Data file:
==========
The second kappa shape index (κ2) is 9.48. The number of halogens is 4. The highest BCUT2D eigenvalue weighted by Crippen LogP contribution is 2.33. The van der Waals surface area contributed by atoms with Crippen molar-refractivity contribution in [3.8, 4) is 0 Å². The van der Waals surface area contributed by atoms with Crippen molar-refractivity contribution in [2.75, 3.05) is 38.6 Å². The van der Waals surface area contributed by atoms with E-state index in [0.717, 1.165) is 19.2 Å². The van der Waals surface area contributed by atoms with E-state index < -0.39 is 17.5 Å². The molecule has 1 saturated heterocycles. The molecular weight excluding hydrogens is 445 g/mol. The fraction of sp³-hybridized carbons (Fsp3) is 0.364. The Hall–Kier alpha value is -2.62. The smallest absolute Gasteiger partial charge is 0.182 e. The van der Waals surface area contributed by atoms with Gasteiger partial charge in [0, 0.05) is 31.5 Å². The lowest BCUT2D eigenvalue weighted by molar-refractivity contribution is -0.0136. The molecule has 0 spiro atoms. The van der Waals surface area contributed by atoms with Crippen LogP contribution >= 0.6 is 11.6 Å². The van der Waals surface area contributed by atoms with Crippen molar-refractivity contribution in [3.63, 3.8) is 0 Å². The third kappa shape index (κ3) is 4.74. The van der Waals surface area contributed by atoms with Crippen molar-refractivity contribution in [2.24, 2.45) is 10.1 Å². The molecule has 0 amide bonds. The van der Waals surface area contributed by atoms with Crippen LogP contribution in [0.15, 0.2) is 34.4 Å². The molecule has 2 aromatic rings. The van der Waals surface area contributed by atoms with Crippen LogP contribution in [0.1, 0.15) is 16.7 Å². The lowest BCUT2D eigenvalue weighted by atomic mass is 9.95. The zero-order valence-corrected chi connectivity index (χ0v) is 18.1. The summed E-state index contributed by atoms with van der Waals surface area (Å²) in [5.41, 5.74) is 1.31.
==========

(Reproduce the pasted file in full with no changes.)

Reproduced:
The second kappa shape index (κ2) is 9.48. The number of halogens is 4. The highest BCUT2D eigenvalue weighted by Crippen LogP contribution is 2.33. The van der Waals surface area contributed by atoms with Crippen molar-refractivity contribution in [3.8, 4) is 0 Å². The van der Waals surface area contributed by atoms with Crippen molar-refractivity contribution in [2.75, 3.05) is 38.6 Å². The van der Waals surface area contributed by atoms with E-state index in [0.717, 1.165) is 19.2 Å². The van der Waals surface area contributed by atoms with E-state index < -0.39 is 17.5 Å². The molecule has 1 saturated heterocycles. The molecular weight excluding hydrogens is 445 g/mol. The fraction of sp³-hybridized carbons (Fsp3) is 0.364. The Hall–Kier alpha value is -2.62. The smallest absolute Gasteiger partial charge is 0.182 e. The van der Waals surface area contributed by atoms with Gasteiger partial charge in [0, 0.05) is 31.5 Å². The lowest BCUT2D eigenvalue weighted by molar-refractivity contribution is -0.0136. The molecule has 0 spiro atoms. The van der Waals surface area contributed by atoms with Crippen LogP contribution >= 0.6 is 11.6 Å². The van der Waals surface area contributed by atoms with Crippen molar-refractivity contribution in [3.63, 3.8) is 0 Å². The third kappa shape index (κ3) is 4.74. The van der Waals surface area contributed by atoms with Crippen molar-refractivity contribution in [2.24, 2.45) is 10.1 Å². The molecule has 0 amide bonds. The van der Waals surface area contributed by atoms with Crippen LogP contribution in [0.15, 0.2) is 34.4 Å². The molecule has 2 aromatic rings. The van der Waals surface area contributed by atoms with Crippen LogP contribution in [0.1, 0.15) is 16.7 Å². The lowest BCUT2D eigenvalue weighted by atomic mass is 9.95. The zero-order valence-corrected chi connectivity index (χ0v) is 18.1. The summed E-state index contributed by atoms with van der Waals surface area (Å²) in [5.41, 5.74) is 1.31.